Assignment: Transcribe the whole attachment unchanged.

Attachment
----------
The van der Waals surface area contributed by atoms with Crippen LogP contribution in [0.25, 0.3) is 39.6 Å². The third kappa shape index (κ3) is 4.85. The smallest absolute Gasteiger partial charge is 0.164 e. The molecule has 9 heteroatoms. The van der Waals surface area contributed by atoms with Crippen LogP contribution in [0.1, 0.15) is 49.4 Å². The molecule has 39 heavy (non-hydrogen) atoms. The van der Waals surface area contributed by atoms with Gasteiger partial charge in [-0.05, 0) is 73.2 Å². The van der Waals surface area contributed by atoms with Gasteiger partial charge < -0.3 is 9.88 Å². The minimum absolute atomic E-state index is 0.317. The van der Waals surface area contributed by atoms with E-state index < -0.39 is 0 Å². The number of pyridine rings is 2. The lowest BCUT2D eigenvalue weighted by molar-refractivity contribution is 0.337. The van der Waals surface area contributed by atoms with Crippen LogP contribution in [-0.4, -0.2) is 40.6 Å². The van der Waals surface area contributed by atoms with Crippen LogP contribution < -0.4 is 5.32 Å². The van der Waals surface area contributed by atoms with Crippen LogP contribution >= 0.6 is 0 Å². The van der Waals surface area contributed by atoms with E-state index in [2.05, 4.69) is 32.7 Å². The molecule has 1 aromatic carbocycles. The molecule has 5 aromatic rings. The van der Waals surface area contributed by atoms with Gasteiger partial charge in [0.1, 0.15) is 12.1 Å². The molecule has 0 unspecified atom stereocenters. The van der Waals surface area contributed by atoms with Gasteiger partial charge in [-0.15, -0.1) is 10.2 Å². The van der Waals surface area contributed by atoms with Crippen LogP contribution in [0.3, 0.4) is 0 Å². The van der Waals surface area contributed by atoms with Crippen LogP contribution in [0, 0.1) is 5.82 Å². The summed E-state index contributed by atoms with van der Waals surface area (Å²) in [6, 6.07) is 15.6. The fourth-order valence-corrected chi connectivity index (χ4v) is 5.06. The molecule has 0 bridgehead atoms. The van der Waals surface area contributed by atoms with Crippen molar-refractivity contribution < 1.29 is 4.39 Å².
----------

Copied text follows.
The van der Waals surface area contributed by atoms with Crippen LogP contribution in [0.25, 0.3) is 39.6 Å². The third kappa shape index (κ3) is 4.85. The smallest absolute Gasteiger partial charge is 0.164 e. The molecule has 9 heteroatoms. The van der Waals surface area contributed by atoms with Crippen LogP contribution in [0.1, 0.15) is 49.4 Å². The molecule has 39 heavy (non-hydrogen) atoms. The van der Waals surface area contributed by atoms with Gasteiger partial charge in [-0.05, 0) is 73.2 Å². The van der Waals surface area contributed by atoms with Gasteiger partial charge < -0.3 is 9.88 Å². The minimum absolute atomic E-state index is 0.317. The van der Waals surface area contributed by atoms with E-state index < -0.39 is 0 Å². The number of pyridine rings is 2. The lowest BCUT2D eigenvalue weighted by molar-refractivity contribution is 0.337. The van der Waals surface area contributed by atoms with Crippen LogP contribution in [-0.4, -0.2) is 40.6 Å². The van der Waals surface area contributed by atoms with Crippen LogP contribution < -0.4 is 5.32 Å². The van der Waals surface area contributed by atoms with Crippen LogP contribution >= 0.6 is 0 Å². The van der Waals surface area contributed by atoms with E-state index in [2.05, 4.69) is 32.7 Å². The molecule has 1 aromatic carbocycles. The molecule has 5 aromatic rings. The van der Waals surface area contributed by atoms with Gasteiger partial charge in [0.1, 0.15) is 12.1 Å². The molecule has 0 unspecified atom stereocenters. The van der Waals surface area contributed by atoms with Gasteiger partial charge in [-0.15, -0.1) is 10.2 Å². The van der Waals surface area contributed by atoms with Crippen LogP contribution in [0.3, 0.4) is 0 Å². The van der Waals surface area contributed by atoms with Crippen LogP contribution in [0, 0.1) is 5.82 Å². The summed E-state index contributed by atoms with van der Waals surface area (Å²) in [6, 6.07) is 15.6. The fourth-order valence-corrected chi connectivity index (χ4v) is 5.06. The molecule has 0 bridgehead atoms. The van der Waals surface area contributed by atoms with Crippen molar-refractivity contribution < 1.29 is 4.39 Å².